Masayoshi Son told the executive he had put in charge of SoftBank’s ill-fated investment in WeWork to “use whatever excuse” he could find to postpone a payment of up to $3bn to shareholders of the property company, according to documents revealed in court today. 

Two WeWork directors and Adam Neumann, WeWork’s co-founder and former chief executive, sued SoftBank and its Vision Fund over their decision in April to cancel the agreement to buy stock from them and other shareholders. 

A filing by the plaintiffs on Wednesday with Delaware’s chancery court disclosed messages between Mr Son, SoftBank’s founder, and Marcelo Claure, the lieutenant he installed as WeWork’s executive chairman in October last year. 

In one undated exchange, Mr Son wrote: “It’s great to postpone the close of tender [beyond an initial February 28 deadline]. Use whatever excuse to make senses [sic].”

Mr Claure replied: “OK. Will use antitrust. I am turning good at excuses like someone I know very well :)” 

At some point after December 18, the filing claims, Mr Claure’s chief of staff wrote: “From a deal perspective [$3bn of] additional investment [is] not supported or rational.” 

The filing also alleges that SoftBank and the Vision Fund failed to complete a planned deal to “roll up” WeWork’s joint venture in China into the main company because they were pursuing a rival recapitalisation plan. The roll-up was one of the conditions on which the tender offer depended but WeWork ultimately sold a controlling stake in the venture instead to Trustbridge Partners, the private equity group, in September.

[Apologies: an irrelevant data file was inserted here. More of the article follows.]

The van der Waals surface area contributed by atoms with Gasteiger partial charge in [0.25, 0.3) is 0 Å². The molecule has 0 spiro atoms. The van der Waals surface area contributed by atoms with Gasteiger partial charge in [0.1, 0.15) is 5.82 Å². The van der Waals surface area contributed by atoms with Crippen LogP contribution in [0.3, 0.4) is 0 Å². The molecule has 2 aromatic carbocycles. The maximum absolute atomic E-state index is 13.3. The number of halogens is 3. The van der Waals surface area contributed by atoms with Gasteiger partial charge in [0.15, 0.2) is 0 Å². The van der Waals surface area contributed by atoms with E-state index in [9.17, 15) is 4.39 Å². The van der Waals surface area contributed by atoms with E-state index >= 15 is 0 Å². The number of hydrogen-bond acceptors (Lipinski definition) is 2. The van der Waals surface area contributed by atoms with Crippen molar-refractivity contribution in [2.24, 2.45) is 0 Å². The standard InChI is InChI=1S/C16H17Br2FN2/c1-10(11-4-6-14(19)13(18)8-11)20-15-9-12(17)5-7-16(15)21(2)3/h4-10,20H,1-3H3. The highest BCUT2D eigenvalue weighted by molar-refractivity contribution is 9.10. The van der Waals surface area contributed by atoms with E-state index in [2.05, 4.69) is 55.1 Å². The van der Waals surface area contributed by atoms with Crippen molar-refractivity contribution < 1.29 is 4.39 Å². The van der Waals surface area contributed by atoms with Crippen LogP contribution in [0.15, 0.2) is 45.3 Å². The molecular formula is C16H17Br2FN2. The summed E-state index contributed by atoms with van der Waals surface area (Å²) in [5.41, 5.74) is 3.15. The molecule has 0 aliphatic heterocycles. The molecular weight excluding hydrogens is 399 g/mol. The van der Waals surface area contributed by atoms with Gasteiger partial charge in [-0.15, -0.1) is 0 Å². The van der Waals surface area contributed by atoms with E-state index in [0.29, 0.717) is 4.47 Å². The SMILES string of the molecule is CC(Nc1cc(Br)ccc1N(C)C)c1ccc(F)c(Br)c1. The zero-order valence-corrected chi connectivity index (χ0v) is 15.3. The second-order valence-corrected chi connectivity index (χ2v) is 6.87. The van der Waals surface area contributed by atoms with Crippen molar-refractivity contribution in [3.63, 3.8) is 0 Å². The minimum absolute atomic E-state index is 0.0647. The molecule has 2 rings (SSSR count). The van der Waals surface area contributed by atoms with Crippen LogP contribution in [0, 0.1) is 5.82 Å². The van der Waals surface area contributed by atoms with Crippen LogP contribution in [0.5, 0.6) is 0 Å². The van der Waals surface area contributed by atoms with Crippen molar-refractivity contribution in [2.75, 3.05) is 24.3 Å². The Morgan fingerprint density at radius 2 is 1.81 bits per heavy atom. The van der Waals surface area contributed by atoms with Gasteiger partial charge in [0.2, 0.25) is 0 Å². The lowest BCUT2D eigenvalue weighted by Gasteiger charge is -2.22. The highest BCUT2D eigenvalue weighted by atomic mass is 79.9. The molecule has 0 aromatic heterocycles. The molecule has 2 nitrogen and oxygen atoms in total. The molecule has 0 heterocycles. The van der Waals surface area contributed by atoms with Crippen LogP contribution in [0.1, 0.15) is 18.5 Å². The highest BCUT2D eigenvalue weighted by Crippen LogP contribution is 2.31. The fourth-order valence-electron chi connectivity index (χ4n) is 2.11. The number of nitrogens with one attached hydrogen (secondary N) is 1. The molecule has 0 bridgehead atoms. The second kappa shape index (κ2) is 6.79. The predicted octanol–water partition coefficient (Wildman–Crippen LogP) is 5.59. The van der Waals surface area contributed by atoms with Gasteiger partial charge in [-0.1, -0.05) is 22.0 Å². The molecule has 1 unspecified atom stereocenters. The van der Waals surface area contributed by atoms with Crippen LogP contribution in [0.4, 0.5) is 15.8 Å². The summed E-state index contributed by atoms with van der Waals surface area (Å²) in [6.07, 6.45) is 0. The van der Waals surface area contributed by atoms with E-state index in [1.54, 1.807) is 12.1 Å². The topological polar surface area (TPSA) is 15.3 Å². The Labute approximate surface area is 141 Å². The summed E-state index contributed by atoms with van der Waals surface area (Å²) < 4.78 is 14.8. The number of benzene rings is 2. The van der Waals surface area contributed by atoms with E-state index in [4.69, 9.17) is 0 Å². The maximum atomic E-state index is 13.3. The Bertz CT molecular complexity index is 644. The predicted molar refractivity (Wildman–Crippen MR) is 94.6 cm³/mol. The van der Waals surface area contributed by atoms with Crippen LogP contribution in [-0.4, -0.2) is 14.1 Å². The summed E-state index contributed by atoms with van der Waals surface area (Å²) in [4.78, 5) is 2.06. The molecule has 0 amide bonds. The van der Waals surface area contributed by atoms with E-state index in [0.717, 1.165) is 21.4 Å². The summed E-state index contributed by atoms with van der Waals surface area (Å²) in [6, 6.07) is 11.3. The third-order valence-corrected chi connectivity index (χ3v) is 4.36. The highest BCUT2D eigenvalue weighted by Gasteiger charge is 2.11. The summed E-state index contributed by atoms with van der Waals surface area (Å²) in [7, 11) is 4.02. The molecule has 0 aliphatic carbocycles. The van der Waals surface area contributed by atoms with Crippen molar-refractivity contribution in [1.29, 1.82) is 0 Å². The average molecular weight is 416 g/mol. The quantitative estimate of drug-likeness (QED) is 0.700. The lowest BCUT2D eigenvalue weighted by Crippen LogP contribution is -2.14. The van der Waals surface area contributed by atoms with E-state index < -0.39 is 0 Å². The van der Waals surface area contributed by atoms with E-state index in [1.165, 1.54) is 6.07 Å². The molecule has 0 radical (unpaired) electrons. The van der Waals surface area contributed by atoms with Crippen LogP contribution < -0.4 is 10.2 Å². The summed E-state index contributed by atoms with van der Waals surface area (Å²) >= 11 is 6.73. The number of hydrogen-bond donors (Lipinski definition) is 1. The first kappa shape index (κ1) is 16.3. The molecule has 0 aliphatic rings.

In November last year, the plaintiffs allege, a SoftBank consultant texted a Vision Fund executive that there should be “[no] roll up in China for anyone”, while the same consultant suggested in January that Mr Son’s group should use about $1bn from the tender offer “and get cash for our ChinaCo stake”. 

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SoftBank contested the plaintiffs’ framing of the messages. “Cherry-picking quotes from documents doesn’t change the facts: under the terms of our agreement, SoftBank had no obligation to complete the tender offer in which Mr Neumann — the biggest beneficiary — sought to sell nearly $1bn in stock,” the company said.

Mr Neumann had the right to tender up to $970m of stock, while Bruce Dunlevie and Lew Frankfort, the special committee members, were also in line to collect large sums as major shareholders. WeWork employees with stock also stood to make money.

SoftBank and the Vision Fund have argued that Mr Dunlevie and Mr Frankfort are conflicted from suing on the company’s behalf because of their personal interests in the tender. The parties are awaiting a ruling from the judge on that point. 

The special committee directors and Mr Neumann asked the court in Wednesday’s filing to compel SoftBank and the Vision Fund to disclose further communications between them which the defendants in the case have argued are covered by attorney-client privilege. 

Representatives for WeWork, Mr Neumann and the special committee declined to comment. 

Via Financial Times